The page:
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Let $X = \mathbb{R}^2$ and define a function $d : \mathbb{R}^2 \times \mathbb{R}^2 \to \mathbb{R}$ by $d((x_1, x_2), (y_1, y_2)) = \max( |y_1 - x_1|, |y_2 - x_2|)$, where $\max(a, b)$ is the maximum of $a$ and $b$.

I can't tell if the following proof is correct and would appreciate it if people could please take the time to review it.

At each step, I have done my best to explain my reasoning. If there is anything about my understanding that is incorrect and/or lacking, I would be grateful for explanation.

The Proof

Let $x = (x_1, x_2), y = (y_1, y_2), z = (z_1, z_2)$.

We want to show that $d(x, z) \le d(x, y) + d(y, z)$; in other words, that the function $d$ satisfies the triangle inequality.

$d(x, z) = \max(|z_1 - x_1|, |z_2 - x_2|)$ (By the definition of $d$.)

We will begin by looking at $|z_1 - x_1|$ and $|z_2 - x_2|$ separately.

  1. The case for $|z_1 - x_1|$ follows.

$|z_1 - x_1| \leq |z_1 - y_1| + |y_1 - x_1|$ (By the triangle inequality for $\mathbb{R}$.)

$\leq \underbrace{\max(|z_1 - y_1|,|z_2 - y_2|)}_\text{This is $d(y, z)$, which is $\ge \ |z_1 - y_1|$} \ + \underbrace{\max(|y_1 - x_1|,|y_2 - x_2|)}_\text{This is $d(x, y)$, which is $\ge \ |y_1 - x_1|$}$

  1. The case for $|z_2 - x_2|$ follows.

$|z_2 - x_2| \leq |z_2 - y_2| + |y_2 - x_2|$ (By the triangle inequality for $\mathbb{R}$.)

$\leq \underbrace{\max(|z_1 - y_1|, |z_2 - y_2|)}_\text{This is $d(y, z)$, which is $\ge \ |z_2 - y_2|$} \ + \underbrace{\max(|y_1 - x_1|, |y_2 - x_2|)}_\text{This is $d(x, y)$, which is $\ge \ |y_2 - x_2|$}$

Now we bring it all together to state the conclusion:

$\therefore d(x, z) = \max(|z_1 - x_1|, |z_2 - x_2|)$

$\leq \underbrace{\max(|y_1 - x_1|, |y_2 - x_2|)}_\text{This is $d(x, y)$} \ + \underbrace{\max(|z_1 - y_1|,|z_2 - y_2|)}_\text{This is $d(y, z)$} = d(x,y) + d(y, z)$

I've spent a tremendous amount of time on trying to understand this problem, so I would greatly appreciate reviews.


Since the kind reviewers are indicating that the proof is correct, I want to write a little note-to-self (and future viewers) that explains what I was misunderstanding.

What Was My Misunderstanding?

What I wasn't seeing was that we needed to show that each term in $d(x, z) = \max(|z_1 - x_1|, |z_2 - x_2|)$ -- $|z_1 - x_1|$ and $|z_2 - x_2|$ -- must be $\le d(x, y) + d(y, z)$. Why? Because if we show that $|z_1 - x_1| \le d(x, y) + d(y, z)$ and $|z_2 - x_2| \le d(x, y) + d(y, z)$, then we have that $d(x, z) = \max(|z_1 - x_1| \le d(x, y) + d(y, z), |z_2 - x_2| \le d(x, y) + d(y, z))$. By the properties of the $\max()$ function, this implies that $d(x, z)$ can at most be $\le d(x, y) + d(y, z)$! So essentially what we've done here is found an upper bound for each of the arguments of the $\max()$ function, $|z_1 - x_1|$ and $|z_2 - x_2|$.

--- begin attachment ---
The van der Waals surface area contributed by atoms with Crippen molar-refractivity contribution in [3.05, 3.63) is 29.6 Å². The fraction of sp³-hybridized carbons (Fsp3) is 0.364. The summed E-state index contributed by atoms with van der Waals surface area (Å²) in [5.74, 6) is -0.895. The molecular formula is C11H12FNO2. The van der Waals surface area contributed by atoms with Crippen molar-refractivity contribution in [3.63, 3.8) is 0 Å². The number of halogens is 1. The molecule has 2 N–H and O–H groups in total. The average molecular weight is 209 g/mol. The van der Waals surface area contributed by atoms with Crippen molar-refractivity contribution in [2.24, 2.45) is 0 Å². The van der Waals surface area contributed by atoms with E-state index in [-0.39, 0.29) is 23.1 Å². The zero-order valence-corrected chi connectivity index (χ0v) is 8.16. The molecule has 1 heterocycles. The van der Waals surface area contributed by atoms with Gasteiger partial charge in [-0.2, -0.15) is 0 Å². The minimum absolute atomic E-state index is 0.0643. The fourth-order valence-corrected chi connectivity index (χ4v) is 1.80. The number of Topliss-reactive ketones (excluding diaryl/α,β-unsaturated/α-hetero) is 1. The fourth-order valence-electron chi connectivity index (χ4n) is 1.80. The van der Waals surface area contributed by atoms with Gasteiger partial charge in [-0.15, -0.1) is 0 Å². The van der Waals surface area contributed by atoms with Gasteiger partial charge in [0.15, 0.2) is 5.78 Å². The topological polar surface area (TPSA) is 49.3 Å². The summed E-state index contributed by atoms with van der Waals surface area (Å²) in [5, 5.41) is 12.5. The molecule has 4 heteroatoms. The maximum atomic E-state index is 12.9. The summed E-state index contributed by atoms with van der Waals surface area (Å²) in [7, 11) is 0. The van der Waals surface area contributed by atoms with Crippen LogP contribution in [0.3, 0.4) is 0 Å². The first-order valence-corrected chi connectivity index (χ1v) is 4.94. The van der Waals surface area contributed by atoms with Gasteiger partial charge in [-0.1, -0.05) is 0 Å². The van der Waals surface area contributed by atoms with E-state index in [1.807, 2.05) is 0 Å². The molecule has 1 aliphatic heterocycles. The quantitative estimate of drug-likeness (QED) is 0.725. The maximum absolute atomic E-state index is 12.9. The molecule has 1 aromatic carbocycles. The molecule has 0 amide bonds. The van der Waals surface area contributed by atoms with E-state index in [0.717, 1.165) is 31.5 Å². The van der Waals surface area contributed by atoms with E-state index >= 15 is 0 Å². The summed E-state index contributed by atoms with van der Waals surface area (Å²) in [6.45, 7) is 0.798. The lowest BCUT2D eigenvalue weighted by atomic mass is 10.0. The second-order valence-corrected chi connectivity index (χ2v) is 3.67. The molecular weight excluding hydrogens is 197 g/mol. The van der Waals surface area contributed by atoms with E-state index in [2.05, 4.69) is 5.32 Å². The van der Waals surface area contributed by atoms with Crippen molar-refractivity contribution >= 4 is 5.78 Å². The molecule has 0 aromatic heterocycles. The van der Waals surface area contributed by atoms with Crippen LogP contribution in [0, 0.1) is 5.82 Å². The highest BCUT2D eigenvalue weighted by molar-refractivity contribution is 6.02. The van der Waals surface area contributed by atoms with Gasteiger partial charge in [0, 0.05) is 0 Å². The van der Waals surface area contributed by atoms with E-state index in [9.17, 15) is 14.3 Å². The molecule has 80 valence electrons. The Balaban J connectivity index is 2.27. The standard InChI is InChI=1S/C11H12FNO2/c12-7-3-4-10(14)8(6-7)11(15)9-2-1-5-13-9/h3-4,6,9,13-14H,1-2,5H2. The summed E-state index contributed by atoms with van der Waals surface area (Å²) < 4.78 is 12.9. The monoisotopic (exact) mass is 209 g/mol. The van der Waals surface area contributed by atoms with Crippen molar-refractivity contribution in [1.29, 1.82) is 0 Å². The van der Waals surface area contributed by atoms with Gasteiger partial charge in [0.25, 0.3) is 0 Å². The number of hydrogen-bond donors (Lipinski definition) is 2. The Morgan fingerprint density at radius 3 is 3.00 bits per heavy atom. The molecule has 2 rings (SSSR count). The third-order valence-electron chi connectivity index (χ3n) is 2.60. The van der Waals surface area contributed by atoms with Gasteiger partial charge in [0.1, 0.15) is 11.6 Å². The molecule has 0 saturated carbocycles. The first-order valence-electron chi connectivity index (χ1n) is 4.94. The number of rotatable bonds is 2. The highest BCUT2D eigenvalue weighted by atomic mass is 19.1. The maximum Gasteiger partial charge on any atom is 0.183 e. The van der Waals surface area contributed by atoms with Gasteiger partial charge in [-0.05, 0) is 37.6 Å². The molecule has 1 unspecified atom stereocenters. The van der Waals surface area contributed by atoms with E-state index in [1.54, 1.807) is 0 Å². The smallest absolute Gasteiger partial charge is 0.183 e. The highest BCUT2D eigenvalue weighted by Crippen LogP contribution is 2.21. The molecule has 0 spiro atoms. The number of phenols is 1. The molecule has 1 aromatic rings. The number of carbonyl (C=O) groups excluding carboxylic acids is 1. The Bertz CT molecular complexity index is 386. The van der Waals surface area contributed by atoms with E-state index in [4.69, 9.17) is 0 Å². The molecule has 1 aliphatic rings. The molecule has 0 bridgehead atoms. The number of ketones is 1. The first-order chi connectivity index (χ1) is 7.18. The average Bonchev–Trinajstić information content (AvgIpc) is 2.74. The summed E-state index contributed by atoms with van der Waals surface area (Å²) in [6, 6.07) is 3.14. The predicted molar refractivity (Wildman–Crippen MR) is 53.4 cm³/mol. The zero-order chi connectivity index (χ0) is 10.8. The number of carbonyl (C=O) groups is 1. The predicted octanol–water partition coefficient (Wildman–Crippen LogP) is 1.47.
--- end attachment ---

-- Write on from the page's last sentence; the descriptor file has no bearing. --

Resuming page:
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    $\begingroup$ Looks very precise to me, and correct. Good job :) $\endgroup$ – 57Jimmy Apr 17 '18 at 14:12
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    $\begingroup$ Your calculation looks precise and the have done a great job. $\endgroup$ – WKhan Apr 17 '18 at 14:30
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    $\begingroup$ Thank you all for the review and kind words. $\endgroup$ – The Pointer Apr 17 '18 at 14:30
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    $\begingroup$ +1 for the self note. $\endgroup$ – user370967 Apr 19 '18 at 9:38
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For real $e,f,g,h$ we have $$(i)...\;\quad e+f\leq e+\max (f,h)\leq\max (e,g)+\max (f,h).$$ $$(ii)...\;\quad g+h\leq g+\max (f,h)\leq \max (e,g)+\max (f,h).$$ Therefore $ \max (e+f,g+h)\leq \max (e,g)+\max(f,h).$

With $e=|x_1-y_1|$ and $ f=|y_1-z_1|$ and $ g=|x_2-y_2|$ and $ h=|y_2-z_2|$ we have $|x_1-z_1|\leq e+f$ and $|x_2-z_2|\leq g+h.$ Therefore $$d((x_1,x_2),(z_1,z_2))=\max (|x_1-z_1|,|x_2-z_2|)\leq$$ $$\leq \max (e+f,g+h)\leq$$ $$\leq \max (e,g)+\max (f,h)=$$ $$=d((x_1,x_2),(y_1,y_2))+d((y_1,y_2),(z_1,z_2)).$$

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